This is the 10k race we did this weekend in Traverse City, Michigan. There was also a marathon and half marathon.
The first 3 miles of the marathon, and the first half of the 10k are run along the east bay of Grand Traverse Bay, pictured here. You can see what a glorious day we had! The weather was perfect. (Unfortunately, the batteries in my camera died after only one picture!)
The weekend started on Friday. I had taken the day off months before, mainly in anticipation that my sister and I would take our dad to the casino on Memorial Day weekend, since it would be a long weekend from work for me, and I figured she would have time away from her chauferring kids to school routine that weekend. This was something my dad had been wanting to do for quite some time, since before his chemo started. Unfortunately, the weekend plans changed when my dad died in February. I still had the day off, however, so Don and I talked about what to do, when I remembered about my prize I had won last fall for a resort package to the Grand Traverse Resort. So the race became part of the plan to use the hotel package. We just can't seem to go too many places not connected with some sort of race!
We arrived in Traverse City around 3:30 in the afternoon, checked into the hotel, and then headed for packet pickup. We knew there would be some people at the race from GR that we knew, but didn't know how many. Most would be doing the marathon or half. Both races had filled up quickly, but there was no limit on the 10k, and I was quite happy to be running only that distance.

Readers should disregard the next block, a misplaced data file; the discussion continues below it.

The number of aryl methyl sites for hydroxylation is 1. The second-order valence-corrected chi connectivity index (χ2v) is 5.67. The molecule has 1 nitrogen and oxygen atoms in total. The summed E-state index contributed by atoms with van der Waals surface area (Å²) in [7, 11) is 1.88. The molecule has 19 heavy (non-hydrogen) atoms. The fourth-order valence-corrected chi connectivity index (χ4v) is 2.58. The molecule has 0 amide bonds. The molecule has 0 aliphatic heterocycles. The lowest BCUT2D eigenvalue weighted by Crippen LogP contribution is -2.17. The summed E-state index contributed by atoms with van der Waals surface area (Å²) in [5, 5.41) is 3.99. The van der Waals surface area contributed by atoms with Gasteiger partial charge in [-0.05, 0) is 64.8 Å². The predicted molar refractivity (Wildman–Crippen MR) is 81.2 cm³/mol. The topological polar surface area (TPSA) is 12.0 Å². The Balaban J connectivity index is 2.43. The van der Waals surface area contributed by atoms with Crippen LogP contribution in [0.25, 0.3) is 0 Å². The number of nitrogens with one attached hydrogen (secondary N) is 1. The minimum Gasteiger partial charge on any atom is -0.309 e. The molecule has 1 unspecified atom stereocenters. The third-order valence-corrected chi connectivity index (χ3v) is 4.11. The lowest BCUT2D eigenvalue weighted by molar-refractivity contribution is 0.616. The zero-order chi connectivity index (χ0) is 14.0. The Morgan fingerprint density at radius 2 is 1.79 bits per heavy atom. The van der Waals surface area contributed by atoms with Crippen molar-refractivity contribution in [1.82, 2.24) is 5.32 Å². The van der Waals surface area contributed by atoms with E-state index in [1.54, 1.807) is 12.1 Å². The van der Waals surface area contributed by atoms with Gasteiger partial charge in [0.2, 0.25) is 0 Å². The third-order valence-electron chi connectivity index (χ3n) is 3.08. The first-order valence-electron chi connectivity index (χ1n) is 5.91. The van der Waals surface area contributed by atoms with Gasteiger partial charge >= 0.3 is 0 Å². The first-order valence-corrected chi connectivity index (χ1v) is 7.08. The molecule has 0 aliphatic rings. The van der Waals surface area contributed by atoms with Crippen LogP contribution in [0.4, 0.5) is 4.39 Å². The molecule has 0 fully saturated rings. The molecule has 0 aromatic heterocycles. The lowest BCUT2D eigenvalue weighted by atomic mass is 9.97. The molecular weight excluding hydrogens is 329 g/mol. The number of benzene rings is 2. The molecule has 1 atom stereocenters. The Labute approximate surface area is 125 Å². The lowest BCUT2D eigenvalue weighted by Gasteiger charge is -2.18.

After packet pickup, we went to dinner. Dinner was a Memphis barbeque place, and arriving early there was no wait. Good food! Then we headed to the hotel and decided to use the pool for a short while. Usually, there either is no time for these things or we don't want to do anything that would take away from the race the next day, so we don't use the pool or hot tub. This time, we did both. And we had the place to ourselves for most of the time we were there.